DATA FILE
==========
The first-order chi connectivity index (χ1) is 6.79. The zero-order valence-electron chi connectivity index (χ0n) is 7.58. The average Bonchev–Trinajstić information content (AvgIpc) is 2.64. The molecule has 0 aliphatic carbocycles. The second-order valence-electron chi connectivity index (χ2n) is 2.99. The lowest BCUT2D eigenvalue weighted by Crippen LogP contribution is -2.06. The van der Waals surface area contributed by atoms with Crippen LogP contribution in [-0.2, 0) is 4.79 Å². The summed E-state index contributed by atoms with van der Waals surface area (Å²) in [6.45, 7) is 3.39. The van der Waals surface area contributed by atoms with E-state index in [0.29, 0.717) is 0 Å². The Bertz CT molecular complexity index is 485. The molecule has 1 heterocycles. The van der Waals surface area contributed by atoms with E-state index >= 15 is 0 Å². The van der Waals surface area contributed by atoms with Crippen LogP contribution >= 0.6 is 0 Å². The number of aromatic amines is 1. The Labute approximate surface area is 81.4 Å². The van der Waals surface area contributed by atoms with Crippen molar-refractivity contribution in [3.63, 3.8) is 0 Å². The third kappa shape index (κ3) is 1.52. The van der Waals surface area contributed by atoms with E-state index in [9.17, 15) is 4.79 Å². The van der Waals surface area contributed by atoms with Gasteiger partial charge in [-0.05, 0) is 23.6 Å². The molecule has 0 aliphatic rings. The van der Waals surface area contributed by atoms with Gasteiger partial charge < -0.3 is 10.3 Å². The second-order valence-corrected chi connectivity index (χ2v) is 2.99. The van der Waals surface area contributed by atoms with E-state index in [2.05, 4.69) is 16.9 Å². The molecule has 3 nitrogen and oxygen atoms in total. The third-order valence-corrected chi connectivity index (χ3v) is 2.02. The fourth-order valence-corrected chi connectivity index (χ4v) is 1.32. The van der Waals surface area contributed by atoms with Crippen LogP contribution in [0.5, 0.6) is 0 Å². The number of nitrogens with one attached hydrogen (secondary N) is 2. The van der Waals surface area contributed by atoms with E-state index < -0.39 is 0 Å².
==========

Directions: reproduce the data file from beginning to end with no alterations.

The first-order chi connectivity index (χ1) is 6.79. The zero-order valence-electron chi connectivity index (χ0n) is 7.58. The average Bonchev–Trinajstić information content (AvgIpc) is 2.64. The molecule has 0 aliphatic carbocycles. The second-order valence-electron chi connectivity index (χ2n) is 2.99. The lowest BCUT2D eigenvalue weighted by Crippen LogP contribution is -2.06. The van der Waals surface area contributed by atoms with Crippen LogP contribution in [-0.2, 0) is 4.79 Å². The summed E-state index contributed by atoms with van der Waals surface area (Å²) in [6.45, 7) is 3.39. The van der Waals surface area contributed by atoms with E-state index in [0.29, 0.717) is 0 Å². The Bertz CT molecular complexity index is 485. The molecule has 1 heterocycles. The van der Waals surface area contributed by atoms with E-state index >= 15 is 0 Å². The van der Waals surface area contributed by atoms with Crippen LogP contribution >= 0.6 is 0 Å². The number of aromatic amines is 1. The Labute approximate surface area is 81.4 Å². The van der Waals surface area contributed by atoms with Crippen molar-refractivity contribution in [3.63, 3.8) is 0 Å². The third kappa shape index (κ3) is 1.52. The van der Waals surface area contributed by atoms with E-state index in [9.17, 15) is 4.79 Å². The van der Waals surface area contributed by atoms with Gasteiger partial charge in [-0.05, 0) is 23.6 Å². The molecule has 0 aliphatic rings. The van der Waals surface area contributed by atoms with Gasteiger partial charge < -0.3 is 10.3 Å². The second-order valence-corrected chi connectivity index (χ2v) is 2.99. The van der Waals surface area contributed by atoms with E-state index in [2.05, 4.69) is 16.9 Å². The molecule has 3 nitrogen and oxygen atoms in total. The third-order valence-corrected chi connectivity index (χ3v) is 2.02. The fourth-order valence-corrected chi connectivity index (χ4v) is 1.32. The van der Waals surface area contributed by atoms with Crippen LogP contribution in [0.5, 0.6) is 0 Å². The number of nitrogens with one attached hydrogen (secondary N) is 2. The van der Waals surface area contributed by atoms with E-state index < -0.39 is 0 Å².